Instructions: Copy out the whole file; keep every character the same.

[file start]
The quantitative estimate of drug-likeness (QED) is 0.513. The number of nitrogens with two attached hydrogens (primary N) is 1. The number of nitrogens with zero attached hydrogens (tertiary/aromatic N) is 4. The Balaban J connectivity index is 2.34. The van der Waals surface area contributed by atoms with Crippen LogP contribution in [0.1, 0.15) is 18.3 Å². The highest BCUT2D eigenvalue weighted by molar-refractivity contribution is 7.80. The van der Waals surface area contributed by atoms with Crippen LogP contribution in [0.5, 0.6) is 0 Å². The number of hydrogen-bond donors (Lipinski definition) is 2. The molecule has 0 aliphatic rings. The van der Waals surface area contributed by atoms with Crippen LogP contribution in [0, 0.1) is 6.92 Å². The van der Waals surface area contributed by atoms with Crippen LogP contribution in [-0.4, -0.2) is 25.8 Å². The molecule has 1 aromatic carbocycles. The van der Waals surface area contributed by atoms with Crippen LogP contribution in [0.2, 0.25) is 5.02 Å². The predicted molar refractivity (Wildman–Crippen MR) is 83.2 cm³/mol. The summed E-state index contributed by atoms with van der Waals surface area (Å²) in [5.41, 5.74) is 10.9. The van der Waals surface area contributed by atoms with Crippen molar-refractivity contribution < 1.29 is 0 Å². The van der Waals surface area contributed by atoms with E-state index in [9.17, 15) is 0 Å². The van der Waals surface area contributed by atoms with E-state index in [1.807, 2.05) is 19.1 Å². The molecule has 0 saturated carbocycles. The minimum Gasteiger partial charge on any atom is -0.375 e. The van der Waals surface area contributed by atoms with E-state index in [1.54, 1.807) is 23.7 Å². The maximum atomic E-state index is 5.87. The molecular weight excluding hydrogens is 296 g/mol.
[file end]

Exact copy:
The quantitative estimate of drug-likeness (QED) is 0.513. The number of nitrogens with two attached hydrogens (primary N) is 1. The number of nitrogens with zero attached hydrogens (tertiary/aromatic N) is 4. The Balaban J connectivity index is 2.34. The van der Waals surface area contributed by atoms with Crippen LogP contribution in [0.1, 0.15) is 18.3 Å². The highest BCUT2D eigenvalue weighted by molar-refractivity contribution is 7.80. The van der Waals surface area contributed by atoms with Crippen LogP contribution in [0.5, 0.6) is 0 Å². The number of hydrogen-bond donors (Lipinski definition) is 2. The molecule has 0 aliphatic rings. The van der Waals surface area contributed by atoms with Crippen LogP contribution in [0, 0.1) is 6.92 Å². The van der Waals surface area contributed by atoms with Crippen LogP contribution in [-0.4, -0.2) is 25.8 Å². The molecule has 1 aromatic carbocycles. The van der Waals surface area contributed by atoms with Crippen LogP contribution in [0.2, 0.25) is 5.02 Å². The predicted molar refractivity (Wildman–Crippen MR) is 83.2 cm³/mol. The summed E-state index contributed by atoms with van der Waals surface area (Å²) in [5.41, 5.74) is 10.9. The van der Waals surface area contributed by atoms with Crippen molar-refractivity contribution < 1.29 is 0 Å². The van der Waals surface area contributed by atoms with E-state index in [9.17, 15) is 0 Å². The van der Waals surface area contributed by atoms with E-state index in [1.807, 2.05) is 19.1 Å². The molecule has 0 saturated carbocycles. The minimum Gasteiger partial charge on any atom is -0.375 e. The van der Waals surface area contributed by atoms with E-state index in [1.54, 1.807) is 23.7 Å². The maximum atomic E-state index is 5.87. The molecular weight excluding hydrogens is 296 g/mol.